The number of Canadians taking on freelance or independently-contracted jobs as part of the so-called “gig economy” is on the rise.
According to a new report from Statistics Canada released on Monday (via The Star), about 1.7 million workers, 8.2 percent of the Canadian labour force aged 15 and older, did some form of gig work in 2016. That marks an increase from about 1 million workers in 2005, or 5.5 percent.
The study found that informal employment was highest among the bottom 40 percent of Canadian earners, who were about twice as likely to need the work. It also found that the median net income from informal work in 2016 was just $4,303 CAD annually.
“For most gig workers, gig work was only a temporary activity,” StatsCan noted in the survey summary. “Roughly one-half of those who entered gig work in a given year had no gig income the next year.”
“However, a non-negligible share of gig work entrants — about one-quarter — remained gig workers for three or more years,” the report added.
The report had found those who were part of the gig economy are more likely to be poorer Canadians, women and immigrants. Those in the bottom 40 percent of the income ladder were about twice as likely to be involved in gig work as other workers. Meanwhile, 9.1 per cent of all female workers and 7.2 per cent of male workers participated in the gig economy.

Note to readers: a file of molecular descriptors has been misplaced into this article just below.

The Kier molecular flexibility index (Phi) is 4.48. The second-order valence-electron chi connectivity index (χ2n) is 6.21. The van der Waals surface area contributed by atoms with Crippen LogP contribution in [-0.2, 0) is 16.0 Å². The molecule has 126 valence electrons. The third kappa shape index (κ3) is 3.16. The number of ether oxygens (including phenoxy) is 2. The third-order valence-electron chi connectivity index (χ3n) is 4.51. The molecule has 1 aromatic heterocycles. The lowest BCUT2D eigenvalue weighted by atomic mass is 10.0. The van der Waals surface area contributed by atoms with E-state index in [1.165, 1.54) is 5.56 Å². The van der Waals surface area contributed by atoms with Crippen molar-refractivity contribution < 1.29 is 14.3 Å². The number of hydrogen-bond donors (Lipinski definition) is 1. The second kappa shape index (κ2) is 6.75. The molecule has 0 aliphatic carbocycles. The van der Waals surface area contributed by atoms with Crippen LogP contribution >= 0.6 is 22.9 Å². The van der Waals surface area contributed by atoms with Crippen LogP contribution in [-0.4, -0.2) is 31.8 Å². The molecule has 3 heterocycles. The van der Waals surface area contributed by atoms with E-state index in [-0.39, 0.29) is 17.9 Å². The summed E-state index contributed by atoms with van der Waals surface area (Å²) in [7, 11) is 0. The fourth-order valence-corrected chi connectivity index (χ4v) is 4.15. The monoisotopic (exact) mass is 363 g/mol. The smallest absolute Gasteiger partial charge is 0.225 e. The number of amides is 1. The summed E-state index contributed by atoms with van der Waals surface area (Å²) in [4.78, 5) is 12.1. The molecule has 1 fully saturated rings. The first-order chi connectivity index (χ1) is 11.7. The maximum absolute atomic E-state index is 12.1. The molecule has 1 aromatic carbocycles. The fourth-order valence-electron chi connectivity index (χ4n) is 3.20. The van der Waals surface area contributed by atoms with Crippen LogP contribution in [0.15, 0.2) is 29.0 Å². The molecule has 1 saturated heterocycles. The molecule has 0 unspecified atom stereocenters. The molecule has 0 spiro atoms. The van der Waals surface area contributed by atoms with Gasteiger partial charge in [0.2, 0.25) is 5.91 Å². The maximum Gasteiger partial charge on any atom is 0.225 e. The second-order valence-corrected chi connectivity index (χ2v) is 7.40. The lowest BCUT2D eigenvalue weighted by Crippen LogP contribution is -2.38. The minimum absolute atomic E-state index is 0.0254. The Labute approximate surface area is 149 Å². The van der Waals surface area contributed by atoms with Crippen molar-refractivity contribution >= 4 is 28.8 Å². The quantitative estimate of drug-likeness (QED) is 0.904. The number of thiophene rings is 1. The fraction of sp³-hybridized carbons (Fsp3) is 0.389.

Gig economy work is defined in the study as “unincorporated self-employed workers who enter into various contracts with firms or individuals to complete a specific task or to work for a specific period of time.” It includes freelancers and on-demand workers hired by online platforms such as Uber and Fiverr.
The last year has seen policymakers and workers push for better working conditions in the growing gig economy, including guaranteed minimum pay, vacation and benefits. Last year, the B.C. government passed legislation expanding its authority to set fares and distribute licenses ahead of ride-hailing companies’ foray in the province.